14. The blade segment as in claim 13, wherein said internal passage comprises box-shaped cross-sectional profile.
15. The blade segment as in claim 13, wherein said internal passage comprises concave or convex walls extending between said skin structure.
16. The blade segment as in claim 13, wherein said internal passage comprises an I-beam cross-sectional profile.
Description
FIELD OF THE INVENTION

The present invention relates generally to wind turbine rotor blades, and more particularly to a segmented wind turbine rotor blade.

BACKGROUND

Wind power is considered one of the cleanest, most environmentally friendly energy sources presently available, and wind turbines have gained increased attention in this regard. A modern wind turbine typically includes a tower, generator, gearbox, nacelle, and one or more rotor blades. The rotor blades capture kinetic energy of wind using known foil principles. The rotor blades transmit the kinetic energy in the form of rotational energy so as to turn a shaft coupling the rotor blades to a gearbox, or if a gearbox is not used, directly to the generator. The generator then converts the mechanical energy to electrical energy that may be deployed to a utility grid.

The construction of a modern rotor blade generally includes skin or shell components, spar caps, and one or more shear webs. The skin, typically manufactured from layers of fiber composite and a lightweight core material, forms the exterior aerodynamic foil shape of the rotor blade. The spar caps provide increased rotor blade strength by integrating one or more structural elements running along the length of the rotor blade on both interior sides of the rotor blade. Shear webs are structural beam-like components running essentially perpendicular between the top and bottom spar caps and extending across the interior portion of the rotor blade between the outer skins. Spar caps have typically been constructed from glass fiber reinforced composites, though some larger blades may include spar caps constructed from carbon fiber reinforced composites.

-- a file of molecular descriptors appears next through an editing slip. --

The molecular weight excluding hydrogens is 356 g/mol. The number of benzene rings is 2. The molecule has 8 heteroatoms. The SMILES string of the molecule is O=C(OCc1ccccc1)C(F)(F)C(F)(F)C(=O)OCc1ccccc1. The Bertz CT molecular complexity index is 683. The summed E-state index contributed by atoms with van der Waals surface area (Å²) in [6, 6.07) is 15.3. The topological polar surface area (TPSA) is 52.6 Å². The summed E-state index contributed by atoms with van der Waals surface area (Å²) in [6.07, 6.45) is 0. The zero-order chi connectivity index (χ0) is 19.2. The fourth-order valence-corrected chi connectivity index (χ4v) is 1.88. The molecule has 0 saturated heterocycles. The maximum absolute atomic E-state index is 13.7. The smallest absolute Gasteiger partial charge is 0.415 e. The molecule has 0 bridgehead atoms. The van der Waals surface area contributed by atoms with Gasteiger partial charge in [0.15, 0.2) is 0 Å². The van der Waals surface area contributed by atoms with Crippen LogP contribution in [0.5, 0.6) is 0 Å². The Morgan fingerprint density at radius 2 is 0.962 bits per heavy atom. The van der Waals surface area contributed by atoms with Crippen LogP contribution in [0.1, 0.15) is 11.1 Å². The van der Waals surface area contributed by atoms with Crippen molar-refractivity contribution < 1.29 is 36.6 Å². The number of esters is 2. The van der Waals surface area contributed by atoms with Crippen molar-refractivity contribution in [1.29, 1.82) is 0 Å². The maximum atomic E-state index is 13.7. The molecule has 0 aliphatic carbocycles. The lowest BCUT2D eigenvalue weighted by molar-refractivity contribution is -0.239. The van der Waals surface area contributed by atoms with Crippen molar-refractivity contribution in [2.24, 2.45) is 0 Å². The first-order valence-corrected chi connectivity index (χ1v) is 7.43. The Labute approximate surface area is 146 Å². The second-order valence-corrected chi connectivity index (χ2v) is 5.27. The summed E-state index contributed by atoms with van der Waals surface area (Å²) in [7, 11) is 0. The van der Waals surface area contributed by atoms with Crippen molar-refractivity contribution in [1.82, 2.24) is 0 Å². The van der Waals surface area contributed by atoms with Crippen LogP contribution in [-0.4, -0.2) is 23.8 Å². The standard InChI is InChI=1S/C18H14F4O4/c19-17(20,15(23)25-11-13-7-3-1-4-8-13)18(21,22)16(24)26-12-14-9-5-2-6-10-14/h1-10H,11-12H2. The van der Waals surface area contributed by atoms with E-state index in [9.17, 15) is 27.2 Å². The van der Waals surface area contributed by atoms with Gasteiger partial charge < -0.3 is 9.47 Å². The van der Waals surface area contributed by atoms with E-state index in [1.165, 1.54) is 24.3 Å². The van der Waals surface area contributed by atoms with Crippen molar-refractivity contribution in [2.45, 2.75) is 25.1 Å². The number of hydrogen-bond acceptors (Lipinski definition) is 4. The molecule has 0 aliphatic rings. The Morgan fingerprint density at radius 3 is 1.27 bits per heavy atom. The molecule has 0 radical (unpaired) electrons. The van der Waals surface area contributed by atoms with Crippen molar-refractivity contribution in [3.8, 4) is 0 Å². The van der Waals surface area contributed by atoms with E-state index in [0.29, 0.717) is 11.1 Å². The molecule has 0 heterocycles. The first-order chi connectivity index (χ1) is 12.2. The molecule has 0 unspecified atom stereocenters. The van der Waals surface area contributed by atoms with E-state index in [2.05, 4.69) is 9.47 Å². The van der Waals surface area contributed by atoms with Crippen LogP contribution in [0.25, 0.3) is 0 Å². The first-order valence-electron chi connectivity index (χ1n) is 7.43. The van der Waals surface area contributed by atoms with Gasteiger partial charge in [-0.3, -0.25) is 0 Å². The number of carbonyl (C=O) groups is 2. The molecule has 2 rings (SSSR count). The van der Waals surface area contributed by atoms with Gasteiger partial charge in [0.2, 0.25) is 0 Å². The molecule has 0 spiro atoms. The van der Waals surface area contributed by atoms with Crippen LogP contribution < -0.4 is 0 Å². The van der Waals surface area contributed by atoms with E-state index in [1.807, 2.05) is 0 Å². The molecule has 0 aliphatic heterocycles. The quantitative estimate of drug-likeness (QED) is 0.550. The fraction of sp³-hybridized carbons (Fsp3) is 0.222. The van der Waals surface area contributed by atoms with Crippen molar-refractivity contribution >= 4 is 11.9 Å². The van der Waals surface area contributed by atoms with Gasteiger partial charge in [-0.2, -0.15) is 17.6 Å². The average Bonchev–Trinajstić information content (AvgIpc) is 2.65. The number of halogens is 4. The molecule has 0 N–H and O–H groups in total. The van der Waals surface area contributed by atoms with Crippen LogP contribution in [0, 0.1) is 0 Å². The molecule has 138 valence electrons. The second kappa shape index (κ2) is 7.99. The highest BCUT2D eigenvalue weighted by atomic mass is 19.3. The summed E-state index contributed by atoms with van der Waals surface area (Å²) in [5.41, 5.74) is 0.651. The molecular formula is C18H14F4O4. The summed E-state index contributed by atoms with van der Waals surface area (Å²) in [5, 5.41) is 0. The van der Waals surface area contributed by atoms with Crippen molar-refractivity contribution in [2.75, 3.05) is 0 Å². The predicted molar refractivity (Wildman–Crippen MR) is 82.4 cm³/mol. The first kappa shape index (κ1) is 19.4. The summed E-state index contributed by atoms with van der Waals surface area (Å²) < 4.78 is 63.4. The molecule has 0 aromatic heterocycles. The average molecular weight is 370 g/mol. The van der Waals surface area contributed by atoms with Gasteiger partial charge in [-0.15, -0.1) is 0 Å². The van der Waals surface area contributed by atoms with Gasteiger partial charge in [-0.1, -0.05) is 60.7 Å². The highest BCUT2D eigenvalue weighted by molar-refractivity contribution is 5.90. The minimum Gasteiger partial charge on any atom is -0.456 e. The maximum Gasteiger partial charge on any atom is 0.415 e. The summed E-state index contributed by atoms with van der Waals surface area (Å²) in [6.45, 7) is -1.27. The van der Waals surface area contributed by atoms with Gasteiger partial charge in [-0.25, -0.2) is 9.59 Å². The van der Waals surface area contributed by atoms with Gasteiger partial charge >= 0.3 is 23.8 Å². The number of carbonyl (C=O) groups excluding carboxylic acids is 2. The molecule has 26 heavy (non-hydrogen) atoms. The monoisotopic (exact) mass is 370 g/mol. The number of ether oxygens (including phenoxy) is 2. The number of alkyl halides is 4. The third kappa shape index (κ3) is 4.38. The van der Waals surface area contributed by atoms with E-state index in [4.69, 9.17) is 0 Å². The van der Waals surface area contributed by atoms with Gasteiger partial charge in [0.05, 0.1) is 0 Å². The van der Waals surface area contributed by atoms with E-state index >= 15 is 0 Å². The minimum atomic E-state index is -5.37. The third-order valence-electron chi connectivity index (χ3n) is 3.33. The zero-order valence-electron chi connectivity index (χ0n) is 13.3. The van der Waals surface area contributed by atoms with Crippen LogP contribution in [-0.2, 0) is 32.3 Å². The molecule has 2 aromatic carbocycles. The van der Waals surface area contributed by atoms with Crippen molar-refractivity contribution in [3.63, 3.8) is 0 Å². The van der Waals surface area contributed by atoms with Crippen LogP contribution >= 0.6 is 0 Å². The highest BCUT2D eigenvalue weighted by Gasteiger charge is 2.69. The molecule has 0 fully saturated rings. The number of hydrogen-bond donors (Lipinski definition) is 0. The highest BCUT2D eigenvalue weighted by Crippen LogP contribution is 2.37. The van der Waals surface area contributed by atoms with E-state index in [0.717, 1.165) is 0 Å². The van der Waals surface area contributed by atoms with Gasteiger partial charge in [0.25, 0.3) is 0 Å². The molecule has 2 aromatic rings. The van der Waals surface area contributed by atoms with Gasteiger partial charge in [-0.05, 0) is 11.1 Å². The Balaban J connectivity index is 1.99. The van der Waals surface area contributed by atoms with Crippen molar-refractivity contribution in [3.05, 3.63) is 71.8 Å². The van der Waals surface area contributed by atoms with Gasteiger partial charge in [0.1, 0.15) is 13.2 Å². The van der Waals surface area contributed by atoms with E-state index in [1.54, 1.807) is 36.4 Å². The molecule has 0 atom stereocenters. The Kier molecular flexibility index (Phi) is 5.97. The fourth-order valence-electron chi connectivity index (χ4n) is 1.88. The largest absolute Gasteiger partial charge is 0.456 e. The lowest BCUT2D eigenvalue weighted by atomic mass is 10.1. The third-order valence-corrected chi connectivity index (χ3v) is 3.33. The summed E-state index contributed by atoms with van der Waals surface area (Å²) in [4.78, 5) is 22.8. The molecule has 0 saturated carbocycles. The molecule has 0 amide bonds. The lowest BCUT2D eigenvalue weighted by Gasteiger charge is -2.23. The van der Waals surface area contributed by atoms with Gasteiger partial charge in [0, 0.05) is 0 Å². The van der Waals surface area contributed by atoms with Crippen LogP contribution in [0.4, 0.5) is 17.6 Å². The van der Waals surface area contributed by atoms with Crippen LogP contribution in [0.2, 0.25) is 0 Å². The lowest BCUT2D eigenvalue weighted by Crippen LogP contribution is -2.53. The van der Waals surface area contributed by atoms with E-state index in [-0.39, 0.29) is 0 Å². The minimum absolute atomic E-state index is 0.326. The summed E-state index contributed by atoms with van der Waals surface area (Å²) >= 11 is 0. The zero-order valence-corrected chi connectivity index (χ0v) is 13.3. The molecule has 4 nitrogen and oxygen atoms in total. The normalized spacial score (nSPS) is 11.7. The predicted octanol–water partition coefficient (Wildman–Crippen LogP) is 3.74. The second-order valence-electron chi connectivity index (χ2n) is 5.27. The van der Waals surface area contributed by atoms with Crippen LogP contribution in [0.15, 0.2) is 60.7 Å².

The size, shape, and weight of rotor blades are factors that contribute to energy efficiencies of wind turbines. An increase in rotor blade size increases the energy production of a wind turbine, while a decrease in weight also furthers the efficiency of a wind turbine. Furthermore, as rotor blade sizes grow, extra attention needs to be given to the structural integrity of the rotor blades. Presently, large commercial wind turbines are capable of generating between about 1.5 to 5.0 megawatts of power. These larger wind turbines may have rotor blade assemblies larger than 90 meters in diameter. Additionally, advances in rotor blade shape encourage the manufacture of a forward swept-shaped rotor blade having a general arcuate contour from the base to the tip of the blade, providing improved aerodynamics. Accordingly, efforts to increase rotor blade size, decrease rotor blade weight, and increase rotor blade strength, while also improving rotor blade aerodynamics, aid in the continuing growth of wind turbine technology and the adoption of wind energy as an alternative energy source.